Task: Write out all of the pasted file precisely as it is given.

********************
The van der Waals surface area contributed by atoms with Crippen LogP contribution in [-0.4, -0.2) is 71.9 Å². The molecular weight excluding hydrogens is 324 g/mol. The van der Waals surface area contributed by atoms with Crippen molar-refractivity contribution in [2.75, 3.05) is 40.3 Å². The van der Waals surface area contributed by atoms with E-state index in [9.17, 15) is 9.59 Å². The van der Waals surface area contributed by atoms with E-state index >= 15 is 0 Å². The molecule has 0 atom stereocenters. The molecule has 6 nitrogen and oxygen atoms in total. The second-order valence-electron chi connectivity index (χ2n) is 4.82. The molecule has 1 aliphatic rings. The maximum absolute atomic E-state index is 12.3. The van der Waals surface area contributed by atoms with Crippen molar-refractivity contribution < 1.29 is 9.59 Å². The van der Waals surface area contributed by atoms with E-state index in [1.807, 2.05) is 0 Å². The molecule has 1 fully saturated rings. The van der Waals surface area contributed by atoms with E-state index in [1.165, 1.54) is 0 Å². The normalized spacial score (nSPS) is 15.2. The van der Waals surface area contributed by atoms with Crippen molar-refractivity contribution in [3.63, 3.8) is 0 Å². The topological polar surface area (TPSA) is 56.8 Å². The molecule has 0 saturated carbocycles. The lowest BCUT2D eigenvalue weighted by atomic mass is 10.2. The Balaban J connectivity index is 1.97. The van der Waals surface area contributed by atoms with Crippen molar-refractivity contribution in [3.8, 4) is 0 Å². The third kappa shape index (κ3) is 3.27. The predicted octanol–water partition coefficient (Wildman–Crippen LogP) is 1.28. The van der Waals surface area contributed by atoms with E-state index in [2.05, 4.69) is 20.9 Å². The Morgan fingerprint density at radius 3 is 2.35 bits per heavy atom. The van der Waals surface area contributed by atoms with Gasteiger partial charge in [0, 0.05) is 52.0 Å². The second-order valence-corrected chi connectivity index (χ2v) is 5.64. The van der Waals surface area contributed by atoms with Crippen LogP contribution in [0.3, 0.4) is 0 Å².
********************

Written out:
The van der Waals surface area contributed by atoms with Crippen LogP contribution in [-0.4, -0.2) is 71.9 Å². The molecular weight excluding hydrogens is 324 g/mol. The van der Waals surface area contributed by atoms with Crippen molar-refractivity contribution in [2.75, 3.05) is 40.3 Å². The van der Waals surface area contributed by atoms with E-state index in [9.17, 15) is 9.59 Å². The van der Waals surface area contributed by atoms with E-state index >= 15 is 0 Å². The molecule has 0 atom stereocenters. The molecule has 6 nitrogen and oxygen atoms in total. The second-order valence-electron chi connectivity index (χ2n) is 4.82. The molecule has 1 aliphatic rings. The maximum absolute atomic E-state index is 12.3. The van der Waals surface area contributed by atoms with Crippen molar-refractivity contribution < 1.29 is 9.59 Å². The van der Waals surface area contributed by atoms with E-state index in [1.807, 2.05) is 0 Å². The molecule has 1 fully saturated rings. The van der Waals surface area contributed by atoms with E-state index in [1.165, 1.54) is 0 Å². The normalized spacial score (nSPS) is 15.2. The van der Waals surface area contributed by atoms with Crippen molar-refractivity contribution in [3.63, 3.8) is 0 Å². The topological polar surface area (TPSA) is 56.8 Å². The molecule has 0 saturated carbocycles. The lowest BCUT2D eigenvalue weighted by atomic mass is 10.2. The Balaban J connectivity index is 1.97. The van der Waals surface area contributed by atoms with Crippen molar-refractivity contribution in [3.8, 4) is 0 Å². The third kappa shape index (κ3) is 3.27. The predicted octanol–water partition coefficient (Wildman–Crippen LogP) is 1.28. The van der Waals surface area contributed by atoms with E-state index in [2.05, 4.69) is 20.9 Å². The Morgan fingerprint density at radius 3 is 2.35 bits per heavy atom. The van der Waals surface area contributed by atoms with Gasteiger partial charge in [0, 0.05) is 52.0 Å². The second-order valence-corrected chi connectivity index (χ2v) is 5.64. The van der Waals surface area contributed by atoms with Crippen LogP contribution in [0.3, 0.4) is 0 Å².